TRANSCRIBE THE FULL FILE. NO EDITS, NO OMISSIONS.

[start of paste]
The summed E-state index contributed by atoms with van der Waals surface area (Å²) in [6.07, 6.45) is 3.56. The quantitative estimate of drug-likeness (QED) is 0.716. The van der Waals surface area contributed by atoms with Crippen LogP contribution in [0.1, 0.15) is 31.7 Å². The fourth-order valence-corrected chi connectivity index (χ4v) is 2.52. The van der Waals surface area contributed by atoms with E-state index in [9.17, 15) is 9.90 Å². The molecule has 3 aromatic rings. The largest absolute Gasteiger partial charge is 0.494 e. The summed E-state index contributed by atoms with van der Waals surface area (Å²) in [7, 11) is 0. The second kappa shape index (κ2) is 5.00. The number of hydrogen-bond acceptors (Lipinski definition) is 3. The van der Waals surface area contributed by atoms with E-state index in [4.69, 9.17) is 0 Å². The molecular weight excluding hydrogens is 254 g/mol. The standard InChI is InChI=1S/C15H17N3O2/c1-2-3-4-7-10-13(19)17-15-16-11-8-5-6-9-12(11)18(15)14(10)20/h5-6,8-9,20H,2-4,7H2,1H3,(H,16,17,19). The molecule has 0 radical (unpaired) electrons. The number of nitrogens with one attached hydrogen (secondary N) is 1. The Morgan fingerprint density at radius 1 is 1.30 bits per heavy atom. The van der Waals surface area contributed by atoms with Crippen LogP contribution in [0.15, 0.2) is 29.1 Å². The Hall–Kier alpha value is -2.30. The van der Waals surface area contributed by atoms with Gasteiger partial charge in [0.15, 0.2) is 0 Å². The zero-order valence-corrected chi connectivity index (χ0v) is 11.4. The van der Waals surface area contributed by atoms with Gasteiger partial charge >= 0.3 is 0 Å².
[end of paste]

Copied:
The summed E-state index contributed by atoms with van der Waals surface area (Å²) in [6.07, 6.45) is 3.56. The quantitative estimate of drug-likeness (QED) is 0.716. The van der Waals surface area contributed by atoms with Crippen LogP contribution in [0.1, 0.15) is 31.7 Å². The fourth-order valence-corrected chi connectivity index (χ4v) is 2.52. The van der Waals surface area contributed by atoms with E-state index in [9.17, 15) is 9.90 Å². The molecule has 3 aromatic rings. The largest absolute Gasteiger partial charge is 0.494 e. The summed E-state index contributed by atoms with van der Waals surface area (Å²) in [7, 11) is 0. The second kappa shape index (κ2) is 5.00. The number of hydrogen-bond acceptors (Lipinski definition) is 3. The van der Waals surface area contributed by atoms with E-state index in [4.69, 9.17) is 0 Å². The molecular weight excluding hydrogens is 254 g/mol. The standard InChI is InChI=1S/C15H17N3O2/c1-2-3-4-7-10-13(19)17-15-16-11-8-5-6-9-12(11)18(15)14(10)20/h5-6,8-9,20H,2-4,7H2,1H3,(H,16,17,19). The molecule has 0 radical (unpaired) electrons. The number of nitrogens with one attached hydrogen (secondary N) is 1. The Morgan fingerprint density at radius 1 is 1.30 bits per heavy atom. The van der Waals surface area contributed by atoms with Crippen LogP contribution in [0.15, 0.2) is 29.1 Å². The Hall–Kier alpha value is -2.30. The van der Waals surface area contributed by atoms with Gasteiger partial charge in [0.15, 0.2) is 0 Å². The zero-order valence-corrected chi connectivity index (χ0v) is 11.4. The van der Waals surface area contributed by atoms with Gasteiger partial charge >= 0.3 is 0 Å².